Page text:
Photo by Sydney Sims
On the 31st of this month, millions of people will celebrate the monsters, ghosts, and nightwalkers of legend and the silver screen. They will dress in their favorite ghoulish garments and squeal with delight as the undead stalk them through corn mazes and haunted houses. Their adventures will be rewarded with horror film thrills and, in some cases, the biggest hangovers this side of New Year’s Eve. The month of October is also known for its efforts to draw attention to a different type of terror, one where the monsters do not shrink back from the sunlight, but instead, they crawl into bed with you each night.
In 1989, Congress passed Public Law 101-112, officially designating October of that year as National Domestic Violence Awareness Month. The same law has been passed each year since then to highlight a situation that impacts 10 million Americans annually.
Despite this effort, in April of 2020, the United Nations released a report that stated that the isolation and stress caused by an extended COVID-19 lockdown could result in an additional 61 million cases of domestic violence this year alone. With numbers like this on the rise, we might ask ourselves: what is the purpose of National Domestic Violence Awareness Month?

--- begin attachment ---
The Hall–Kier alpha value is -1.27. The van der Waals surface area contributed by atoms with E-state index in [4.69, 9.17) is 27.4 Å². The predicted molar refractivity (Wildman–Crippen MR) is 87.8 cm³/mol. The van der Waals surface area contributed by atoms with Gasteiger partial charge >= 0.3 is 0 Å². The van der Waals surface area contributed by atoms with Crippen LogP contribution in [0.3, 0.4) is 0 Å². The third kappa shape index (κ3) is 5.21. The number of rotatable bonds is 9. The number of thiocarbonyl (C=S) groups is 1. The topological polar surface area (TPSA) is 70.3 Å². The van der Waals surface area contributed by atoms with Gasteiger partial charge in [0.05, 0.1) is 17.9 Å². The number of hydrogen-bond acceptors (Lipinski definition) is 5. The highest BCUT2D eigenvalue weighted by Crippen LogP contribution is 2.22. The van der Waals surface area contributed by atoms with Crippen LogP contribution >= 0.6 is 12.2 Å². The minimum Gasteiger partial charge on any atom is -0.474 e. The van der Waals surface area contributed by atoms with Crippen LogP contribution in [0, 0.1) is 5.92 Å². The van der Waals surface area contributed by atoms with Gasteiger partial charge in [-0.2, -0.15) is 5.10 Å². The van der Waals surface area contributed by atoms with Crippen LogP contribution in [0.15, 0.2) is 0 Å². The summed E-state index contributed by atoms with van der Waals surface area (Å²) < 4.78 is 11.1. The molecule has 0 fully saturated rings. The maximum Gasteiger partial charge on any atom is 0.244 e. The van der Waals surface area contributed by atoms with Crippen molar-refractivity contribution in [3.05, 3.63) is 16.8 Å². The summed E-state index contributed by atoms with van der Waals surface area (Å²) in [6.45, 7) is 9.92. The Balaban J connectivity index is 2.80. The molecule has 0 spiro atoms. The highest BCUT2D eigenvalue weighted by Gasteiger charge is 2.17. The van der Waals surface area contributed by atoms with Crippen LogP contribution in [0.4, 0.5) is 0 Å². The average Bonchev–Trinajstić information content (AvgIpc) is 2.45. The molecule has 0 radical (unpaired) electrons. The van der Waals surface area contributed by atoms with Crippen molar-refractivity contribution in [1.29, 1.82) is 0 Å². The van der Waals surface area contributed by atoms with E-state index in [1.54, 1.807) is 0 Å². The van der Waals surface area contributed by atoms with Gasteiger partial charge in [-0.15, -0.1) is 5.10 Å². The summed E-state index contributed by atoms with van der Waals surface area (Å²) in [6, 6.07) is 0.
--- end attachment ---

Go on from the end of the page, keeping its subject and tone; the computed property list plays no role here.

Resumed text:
The answer is simple. National Domestic Violence Awareness Month is the perfect platform to educate ourselves and others about this life-threatening issue. Moreover, like so many of the issues we need to combat, the first hurdle we must face is the ongoing myths surrounding domestic violence. Some of these myths we may believe ourselves. Here are eight myths about domestic violence and the truth we need to share with others. 1. Domestic Violence Is Uncommon As I mentioned earlier, each year, 10 million Americans will suffer physical abuse at the hands of their intimate partner. In other words, 20 people will be pushed, punched, kicked, grabbed, scratched, burned, thrown, spit on, or assaulted with a deadly weapon—every minute of every day by a sexual partner. 2. Domestic Violence Only Happens to Women in Heterosexual Relationships According to the National Coalition Against Domestic Violence (NCADV), 1 in 4 women will be victims of domestic violence in their lifetime, and 1 in 9 men will be victims of domestic violence at some point in their life. The NCADV also points out that “recent research shows that LGBTQ members fall victim to domestic violence at equal or even higher rates compared to their heterosexual counterparts.” For example, the NCADV found that 43.8 % of lesbian women and 61% of bisexual women will experience some form of domestic violence in their lifetime, compared to the 35% of heterosexual women. (For more information, please visit: https://ncadv.org/blog/posts/domestic-violence-and-the-lgbtq-community) 3. Call the Police and Leave, Case Closed. From the outside, it might be easy to assume that one act of domestic violence would be enough to end a relationship. The truth is much more complicated because some abusers often spend months grooming their victims before they ever become physically violent. The subtle erosion of boundaries between partners can begin with something that masks itself as consideration or interest, like asking the victim to call when they reach their destination out of safety concerns or commenting how much they like the victim in a specific color. These natural interactions that pass between partners become more oppressive with each act of compliance until the goal of complete dominance on the part of the abuser is reached using verbal degradation, intimidation, and emotional blackmail. While the first date does not usually end with a broken jaw, the abuser is secure in their ability to control their victim by the time the physical violence begins. 4. Domestic Violence Only Happens in the Poor, Uneducated, or Dependent While most of us have seen the movies with the stereotypical trailer park drunk who likes to beat his wife after too many beers and not enough work, the reality is that abusers are indifferent to zip codes, tax brackets, or age groups. Domestic violence can happen anywhere at any time. This is not to say that economics does not play a part in someone breaking free from an abusive relationship. Victims without financial resources are less likely to leave their attackers. It is one of the reasons why abusive partners will sabotage any financial independence their victim may possess. 5. Shunning the Victim will Motivate Them to Leave their Abuser Domestic violence is one of the few times that tough love measures do not work. Isolating the victim is only playing into the abuser’s hands. It reinforces the belief that a victim has no choice but to stay with their attacker, especially if they lack the financial means to escape them. 6. Victims Promote Violence and Therefore Can Control Their Abusers We need to take a hard look at any tendency we harbor toward victim-shaming. No amount of provocation justifies the physical or emotional victimization of another human being. Period. Just like a rape victim, we must stop asking: “Why?” Outrage and support are the only responses we should have in these situations. When we cast aspersions about the victim’s character, we once again echo the abuser’s methodology. The victim already blames themselves for everything from the evening meal’s promptness to their inability to control the weather. Everything is their fault—just ask the abuser. “If you hadn’t done XYZ, I wouldn’t have had to…” is like air to these monsters. We give the victim power by not spreading the lies. 7. Abusers are Easy to Spot Because They’re Violent in Every Relationship While some abusers have little filter between their rage and the rest of the world, most of those individuals who brutalize their partners at home do not come with a neon sign. They can thrive at work, have good friends, smile like a saint for the Christmas card. The signs are there, but they are usually broadcasted by the victim’s hyper-vigilance to their mate’s wants and needs, their decision to wear turtlenecks in the summer, and why they may struggle to make eye contact with anyone who could be viewed as a sexual rival by their abuser. It is also one of the reasons why half the horrible domestic murder cases covered by the media include someone saying, “We never saw it coming.” 8. Domestic Violence is a Private Family Matter As I mentioned earlier, domestic violence can happen in any sphere of life—rich, poor, young, old, devote, or atheist. When we refuse to acknowledge the existence of domestic violence in our world, we pile shame on the victim. If we are going to support someone who needs to break the cycle of abuse, we cannot make the subject taboo. We cannot look away or normalize it like it is the same thing as a couple that squabbles over where to take their next vacation. It is not a private matter; it is something that should matter to all of us. Even a single act of violence in a relationship is never okay. Furthermore, we cannot end violence through avoidance, passiveness, or willful ignorance. Our actions could save the life of a stranger or loved one. Every minute, 20 people experience a nightmare that does not get tossed out with the rotten jack-o-lantern. However, every day, victims decide to leave their abusers because people like us refuse to perpetuate the myths. We give the victim shelter, resources, and safe places to be heard, so that one day, the victim can look in the mirror and realize that they are no longer a victim—they are a survivor! For more information: https://ncadv.org/ (If you are in danger, please call 911. If you or a loved one needs help escaping an abusive relationship, please call the NATIONAL DOMESTIC VIOLENCE HOTLINE at 1-800-799-7233)